vulnerabilidades

Top 14 security vulnerabilities

In view of the fact that Mr. dbejar is embarrassing us, it’s about time that the rest of us said something. On this occasion I am going to pull towards systems and I am going to write the first of a series of articles related to security that I will be publishing in successive installments.

As this is the first one, let’s start slowly to warm up. I read it in a pretty good book (let’s see if I can find it, I only have some notes) and the point is titled, as your clear minds will have deduced, “Top 14 main security vulnerabilities”. In it we review the main points through which a hacker could attack our system. It covers both Windows and Linux systems, it is a “fly-by”. Let’s get down to the nitty-gritty:

1) Improper router access control: a router ACL that has been misconfigured can allow leakage through ICMP (Internet Control Message Protocol), IP NetBIOS and allow unauthorized access to certain services in its DMZ (De-Militarized Zone) servers.

2) Unsecured and unattended remote access points provide one of the easiest ways to access our network. It is wise not to expose our sensitive files.

3) Information leakage can provide the attacker with information about our operating system version, applications, users, groups, shared services, DNS information through zone transfers and running services such as SNMP, finger, SMTP, telnet, rusers, rcpinfo, NetBios….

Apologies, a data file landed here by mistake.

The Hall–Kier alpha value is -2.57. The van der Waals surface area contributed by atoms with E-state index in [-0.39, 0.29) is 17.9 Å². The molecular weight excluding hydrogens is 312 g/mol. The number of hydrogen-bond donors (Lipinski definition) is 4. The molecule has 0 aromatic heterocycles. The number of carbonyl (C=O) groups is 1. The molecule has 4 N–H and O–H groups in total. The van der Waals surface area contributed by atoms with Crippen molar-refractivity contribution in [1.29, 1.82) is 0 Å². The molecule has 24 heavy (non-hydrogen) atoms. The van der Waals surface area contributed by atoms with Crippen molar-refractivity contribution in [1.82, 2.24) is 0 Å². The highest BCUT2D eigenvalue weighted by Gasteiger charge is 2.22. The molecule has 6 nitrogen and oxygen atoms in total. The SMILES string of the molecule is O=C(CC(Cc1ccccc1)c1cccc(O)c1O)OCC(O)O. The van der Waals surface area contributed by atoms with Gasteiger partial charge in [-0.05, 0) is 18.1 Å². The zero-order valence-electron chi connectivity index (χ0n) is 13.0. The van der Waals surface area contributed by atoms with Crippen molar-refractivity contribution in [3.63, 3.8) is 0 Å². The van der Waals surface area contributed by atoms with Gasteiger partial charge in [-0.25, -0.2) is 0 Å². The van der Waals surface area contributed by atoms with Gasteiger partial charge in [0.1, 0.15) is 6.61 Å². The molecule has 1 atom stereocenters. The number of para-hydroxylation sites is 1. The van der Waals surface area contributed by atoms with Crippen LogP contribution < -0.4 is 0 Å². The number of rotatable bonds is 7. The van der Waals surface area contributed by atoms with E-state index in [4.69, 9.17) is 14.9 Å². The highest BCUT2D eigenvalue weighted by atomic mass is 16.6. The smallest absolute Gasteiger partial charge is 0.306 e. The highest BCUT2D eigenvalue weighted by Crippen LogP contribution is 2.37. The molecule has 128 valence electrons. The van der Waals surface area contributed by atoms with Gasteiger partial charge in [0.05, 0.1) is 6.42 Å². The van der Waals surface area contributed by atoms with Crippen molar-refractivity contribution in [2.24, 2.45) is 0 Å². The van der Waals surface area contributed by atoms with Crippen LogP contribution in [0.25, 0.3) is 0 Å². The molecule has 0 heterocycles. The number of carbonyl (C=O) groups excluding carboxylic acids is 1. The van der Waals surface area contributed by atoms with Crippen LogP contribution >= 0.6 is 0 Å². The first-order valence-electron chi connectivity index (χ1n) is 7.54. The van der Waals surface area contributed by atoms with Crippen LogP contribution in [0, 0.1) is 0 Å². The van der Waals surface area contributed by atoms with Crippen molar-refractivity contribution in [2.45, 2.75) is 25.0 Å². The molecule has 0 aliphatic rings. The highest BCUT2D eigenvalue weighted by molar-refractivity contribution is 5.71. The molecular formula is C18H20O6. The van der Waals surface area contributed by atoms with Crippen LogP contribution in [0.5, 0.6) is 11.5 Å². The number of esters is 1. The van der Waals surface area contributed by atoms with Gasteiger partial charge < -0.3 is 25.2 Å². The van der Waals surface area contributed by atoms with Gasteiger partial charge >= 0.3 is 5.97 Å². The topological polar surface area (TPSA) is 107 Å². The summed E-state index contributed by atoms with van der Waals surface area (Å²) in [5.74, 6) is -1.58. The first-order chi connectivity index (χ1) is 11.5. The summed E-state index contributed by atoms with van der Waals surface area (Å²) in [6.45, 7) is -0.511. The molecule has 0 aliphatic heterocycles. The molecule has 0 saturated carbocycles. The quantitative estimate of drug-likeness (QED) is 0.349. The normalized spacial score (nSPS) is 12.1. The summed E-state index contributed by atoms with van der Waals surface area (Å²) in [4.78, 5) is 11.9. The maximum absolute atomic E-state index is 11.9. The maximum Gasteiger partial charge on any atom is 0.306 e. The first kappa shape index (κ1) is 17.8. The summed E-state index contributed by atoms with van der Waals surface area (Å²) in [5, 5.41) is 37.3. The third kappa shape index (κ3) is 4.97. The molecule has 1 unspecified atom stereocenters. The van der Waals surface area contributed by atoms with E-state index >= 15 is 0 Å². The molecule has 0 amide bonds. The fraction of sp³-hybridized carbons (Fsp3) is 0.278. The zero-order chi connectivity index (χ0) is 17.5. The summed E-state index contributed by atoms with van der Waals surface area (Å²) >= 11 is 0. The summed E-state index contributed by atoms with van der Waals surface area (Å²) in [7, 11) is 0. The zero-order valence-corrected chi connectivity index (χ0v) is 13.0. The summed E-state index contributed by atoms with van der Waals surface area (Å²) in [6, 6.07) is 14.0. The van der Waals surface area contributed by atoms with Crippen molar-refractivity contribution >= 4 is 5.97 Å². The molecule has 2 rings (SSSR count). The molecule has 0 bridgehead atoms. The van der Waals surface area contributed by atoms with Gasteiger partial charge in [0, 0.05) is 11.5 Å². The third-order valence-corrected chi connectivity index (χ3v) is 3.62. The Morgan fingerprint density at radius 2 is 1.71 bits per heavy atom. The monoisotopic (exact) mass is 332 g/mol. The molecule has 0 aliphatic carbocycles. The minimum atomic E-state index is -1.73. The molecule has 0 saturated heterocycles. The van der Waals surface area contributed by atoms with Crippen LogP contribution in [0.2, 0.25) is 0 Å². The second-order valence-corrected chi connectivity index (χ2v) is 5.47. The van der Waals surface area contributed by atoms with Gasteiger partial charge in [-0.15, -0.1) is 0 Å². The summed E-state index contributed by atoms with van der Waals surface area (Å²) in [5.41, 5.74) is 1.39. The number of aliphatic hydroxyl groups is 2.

4) Hosts running unnecessary services such as RCP, FTP, DNS, SMTP, etc. are an unnecessary source of vulnerable ports.

5) Reused, simple or easily guessable passwords at the workstation level. Falling for a dictionary attack is one of the most frequent errors in a system if users are not properly educated.

6) User accounts with excessive privileges. In combination with 5 is to drop your pants in front of the rest of the world.

7) Misconfigured Internet servers, especially CGI script files on anonymous web and FTP servers with write permissions.

8) If a DMZ server is compromised, a misconfigured ACL in the router can give the intruder access to the internal zone of our network.

9) Applications that are not properly updated with their corresponding security patches.

10) Excessive access controls on NT shares and exports via NFS on Unix.

11) Having excessive trust relationships such as NT Trusted Domains and UNIX .rhost and hosts.equiv files can direct the attacker to gain access to sensitive systems.

12) Unauthenticated services such as X-Windows that allow users to capture keystrokes performed remotely.

13) Inadequate recording, detection and surveillance capabilities, without crossing the boundary that may involve invading workers’ privacy.

14) Lack of accepted and adequately developed safety directives, procedures, standards and guidelines.

And if you hurry I would add 15, The hacker’s most effective weapon: social engineering.

Well, what’s the point of all this? Well, in principle just to make you ask yourself questions about your system. In future articles we will go to the point with practical solutions for each section with the idea of making the life of the most persevering hackers more difficult.

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